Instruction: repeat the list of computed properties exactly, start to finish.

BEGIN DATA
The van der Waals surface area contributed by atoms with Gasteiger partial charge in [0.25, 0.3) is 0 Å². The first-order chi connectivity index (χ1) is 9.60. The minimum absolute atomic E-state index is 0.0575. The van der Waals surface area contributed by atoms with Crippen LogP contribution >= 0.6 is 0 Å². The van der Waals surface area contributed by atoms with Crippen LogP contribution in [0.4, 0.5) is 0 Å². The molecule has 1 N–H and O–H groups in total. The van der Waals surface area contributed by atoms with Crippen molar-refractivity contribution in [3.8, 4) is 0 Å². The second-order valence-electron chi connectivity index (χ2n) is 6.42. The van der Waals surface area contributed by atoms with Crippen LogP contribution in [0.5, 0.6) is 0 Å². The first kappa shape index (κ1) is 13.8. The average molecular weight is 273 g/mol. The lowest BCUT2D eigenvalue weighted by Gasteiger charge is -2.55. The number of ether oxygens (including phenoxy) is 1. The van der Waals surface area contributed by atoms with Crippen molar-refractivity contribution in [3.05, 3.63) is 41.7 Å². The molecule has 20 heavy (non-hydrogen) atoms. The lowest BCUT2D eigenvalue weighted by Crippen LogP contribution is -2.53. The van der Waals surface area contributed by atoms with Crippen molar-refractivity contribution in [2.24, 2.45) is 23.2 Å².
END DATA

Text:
The van der Waals surface area contributed by atoms with Gasteiger partial charge in [0.25, 0.3) is 0 Å². The first-order chi connectivity index (χ1) is 9.60. The minimum absolute atomic E-state index is 0.0575. The van der Waals surface area contributed by atoms with Crippen LogP contribution >= 0.6 is 0 Å². The van der Waals surface area contributed by atoms with Crippen LogP contribution in [0.4, 0.5) is 0 Å². The molecule has 1 N–H and O–H groups in total. The van der Waals surface area contributed by atoms with Crippen molar-refractivity contribution in [3.8, 4) is 0 Å². The second-order valence-electron chi connectivity index (χ2n) is 6.42. The van der Waals surface area contributed by atoms with Crippen LogP contribution in [0.5, 0.6) is 0 Å². The first kappa shape index (κ1) is 13.8. The average molecular weight is 273 g/mol. The lowest BCUT2D eigenvalue weighted by Gasteiger charge is -2.55. The number of ether oxygens (including phenoxy) is 1. The van der Waals surface area contributed by atoms with Crippen molar-refractivity contribution in [3.05, 3.63) is 41.7 Å². The molecule has 20 heavy (non-hydrogen) atoms. The lowest BCUT2D eigenvalue weighted by Crippen LogP contribution is -2.53. The van der Waals surface area contributed by atoms with Crippen molar-refractivity contribution in [2.24, 2.45) is 23.2 Å².